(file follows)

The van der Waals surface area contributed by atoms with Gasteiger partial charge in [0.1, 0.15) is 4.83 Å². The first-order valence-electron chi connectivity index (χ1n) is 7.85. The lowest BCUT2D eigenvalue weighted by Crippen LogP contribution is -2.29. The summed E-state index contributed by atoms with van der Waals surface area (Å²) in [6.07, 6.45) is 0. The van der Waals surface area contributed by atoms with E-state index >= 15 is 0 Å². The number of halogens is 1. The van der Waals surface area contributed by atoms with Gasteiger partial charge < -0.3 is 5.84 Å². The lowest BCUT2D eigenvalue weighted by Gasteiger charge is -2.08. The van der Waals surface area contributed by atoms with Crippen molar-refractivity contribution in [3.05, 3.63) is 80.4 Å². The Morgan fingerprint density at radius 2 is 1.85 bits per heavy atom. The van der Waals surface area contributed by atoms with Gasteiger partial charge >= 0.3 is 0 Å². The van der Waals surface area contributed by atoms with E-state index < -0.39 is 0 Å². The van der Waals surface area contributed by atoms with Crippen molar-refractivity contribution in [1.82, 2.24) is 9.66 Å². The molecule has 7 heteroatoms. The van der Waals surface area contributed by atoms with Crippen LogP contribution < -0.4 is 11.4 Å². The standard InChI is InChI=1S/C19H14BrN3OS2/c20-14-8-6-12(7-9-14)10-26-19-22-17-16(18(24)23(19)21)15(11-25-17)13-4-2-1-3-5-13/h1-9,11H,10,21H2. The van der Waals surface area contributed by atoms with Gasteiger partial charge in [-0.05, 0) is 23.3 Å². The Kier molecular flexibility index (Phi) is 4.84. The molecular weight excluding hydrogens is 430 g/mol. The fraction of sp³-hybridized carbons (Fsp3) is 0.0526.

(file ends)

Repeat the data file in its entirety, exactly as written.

The van der Waals surface area contributed by atoms with Gasteiger partial charge in [0.1, 0.15) is 4.83 Å². The first-order valence-electron chi connectivity index (χ1n) is 7.85. The lowest BCUT2D eigenvalue weighted by Crippen LogP contribution is -2.29. The summed E-state index contributed by atoms with van der Waals surface area (Å²) in [6.07, 6.45) is 0. The van der Waals surface area contributed by atoms with E-state index >= 15 is 0 Å². The number of halogens is 1. The van der Waals surface area contributed by atoms with Gasteiger partial charge < -0.3 is 5.84 Å². The lowest BCUT2D eigenvalue weighted by Gasteiger charge is -2.08. The van der Waals surface area contributed by atoms with Crippen molar-refractivity contribution in [3.05, 3.63) is 80.4 Å². The Morgan fingerprint density at radius 2 is 1.85 bits per heavy atom. The van der Waals surface area contributed by atoms with Gasteiger partial charge >= 0.3 is 0 Å². The van der Waals surface area contributed by atoms with E-state index < -0.39 is 0 Å². The van der Waals surface area contributed by atoms with Crippen molar-refractivity contribution in [1.82, 2.24) is 9.66 Å². The molecule has 7 heteroatoms. The van der Waals surface area contributed by atoms with Crippen LogP contribution < -0.4 is 11.4 Å². The standard InChI is InChI=1S/C19H14BrN3OS2/c20-14-8-6-12(7-9-14)10-26-19-22-17-16(18(24)23(19)21)15(11-25-17)13-4-2-1-3-5-13/h1-9,11H,10,21H2. The van der Waals surface area contributed by atoms with Gasteiger partial charge in [-0.05, 0) is 23.3 Å². The Kier molecular flexibility index (Phi) is 4.84. The molecular weight excluding hydrogens is 430 g/mol. The fraction of sp³-hybridized carbons (Fsp3) is 0.0526.